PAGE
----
We are boricuas dancing our traditional beats
We are boricuas wearing our big fluffy skirts
We are boricuas eating our arroz con habichuelas
We don’t have to occupy one of your little boxes
Entrenching our identities into something you can
We don’t have to deny our abuelitas and our salsa
So I can’t eat pernil anymore.
It’s okay–pork has never been my thing any ways
But I can still enjoy las playas as I wet my feet on
Caribbean oceans
Because I am more
More than your dichotomies
More than your ideologies
I am not just a Boricua
Or someone who worships Allah
So if you need a label to satisfy your curiosity
I’ll give you one now
With Qur’an in hand
Y bandera in the other
I am beyond your words
Because I am a MusliRican

Taken from LADO newsletter, The Latino Muslim Voice January-March 2010 issue. LADO is the Latino American Dawah Organization which gives out info about Islam to Latin@s and gives Muslim Latin@s a place to talk Islam. Definitely check them out.

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My Fellow American


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In May 2011, there were again protests in Orange County. In Anaheim, Dr. Muzammil Siddiqi was receiving an award from the Orange County Human Relations Commission for the interfaith work he has done in Orange County. Protesters were accusing him of being connected with terrorism and wanting to implement Sharia Law in the US…..Sigh. Really? Again, Orange County?

By now, most of the Muslim community in the United States has seen the disgusting video of the protests in Orange County:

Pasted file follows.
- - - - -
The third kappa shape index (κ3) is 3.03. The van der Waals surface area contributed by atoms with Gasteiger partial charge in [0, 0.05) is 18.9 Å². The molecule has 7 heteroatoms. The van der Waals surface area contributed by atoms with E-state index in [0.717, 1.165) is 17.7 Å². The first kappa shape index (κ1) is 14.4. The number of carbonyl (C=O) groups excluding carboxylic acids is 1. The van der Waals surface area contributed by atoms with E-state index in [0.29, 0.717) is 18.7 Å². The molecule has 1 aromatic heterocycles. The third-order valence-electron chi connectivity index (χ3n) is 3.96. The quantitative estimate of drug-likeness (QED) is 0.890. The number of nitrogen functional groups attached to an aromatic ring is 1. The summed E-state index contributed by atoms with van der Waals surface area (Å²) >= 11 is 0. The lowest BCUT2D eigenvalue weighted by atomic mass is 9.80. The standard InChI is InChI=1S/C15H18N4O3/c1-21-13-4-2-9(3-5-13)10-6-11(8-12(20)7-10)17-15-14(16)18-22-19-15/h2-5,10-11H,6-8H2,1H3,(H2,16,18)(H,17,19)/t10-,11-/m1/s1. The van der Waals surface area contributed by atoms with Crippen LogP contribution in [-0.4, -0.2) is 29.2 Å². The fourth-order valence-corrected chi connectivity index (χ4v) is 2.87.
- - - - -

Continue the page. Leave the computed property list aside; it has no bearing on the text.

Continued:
People give me the pity look when I tell them, “Yes, I’m from that place,” “No, not everyone is like that,” “Yes, I know the city where it occurred.” I used to get annoyed about the questions about The O.C. and The Real Housewives of Orange County  (I’ll admit I watch this religiously) but now I almost welcome them. So as a proud, lifetime resident of Orange County, here’s what I have to say:

Yes, I was disgusted and outraged by what happened. As a Muslim, I felt attacked and as an OC resident, I was ashamed. However, after the protests occurred, many OC residents united and went to protests, joined coalitions, and wrote letters to denounce the actions and words of the people at the protests. I went to a Yorba Linda City Council meeting where not only did Muslims speak but also other community members, including the Japanese American Citizens’ League, who voiced concern over the similarity between the discrimination their community suffered during and after WWII and the discrimination that the Muslim community is currently enduring. The Interfaith Witnesses of Orange County along with the Orange County Human Relations Commission stood by Dr. Siddiqi through these recent allegations.

As for me, I’m proud of where I’m from and I still love OC. However, I’m NOT saying that there still isn’t some discomfort around Muslims in OC, there is. How is it that when I walked towards a mosque and passed by a group of people outside their house, I was able to smile and say, “Hola, como estan?” and get a smile and similar response, but when I walked back wearing the hijab I had on for Jummah, I couldn’t even get one of the group to look at me in the eye? This is an issue still needs to be addressed, not only in OC, but in all of the US.

So in conclusion, I hope others do not let things like these past protests muddle their views of Orange County. A few extremists cannot stand as a representation of a whole community. Sound familiar?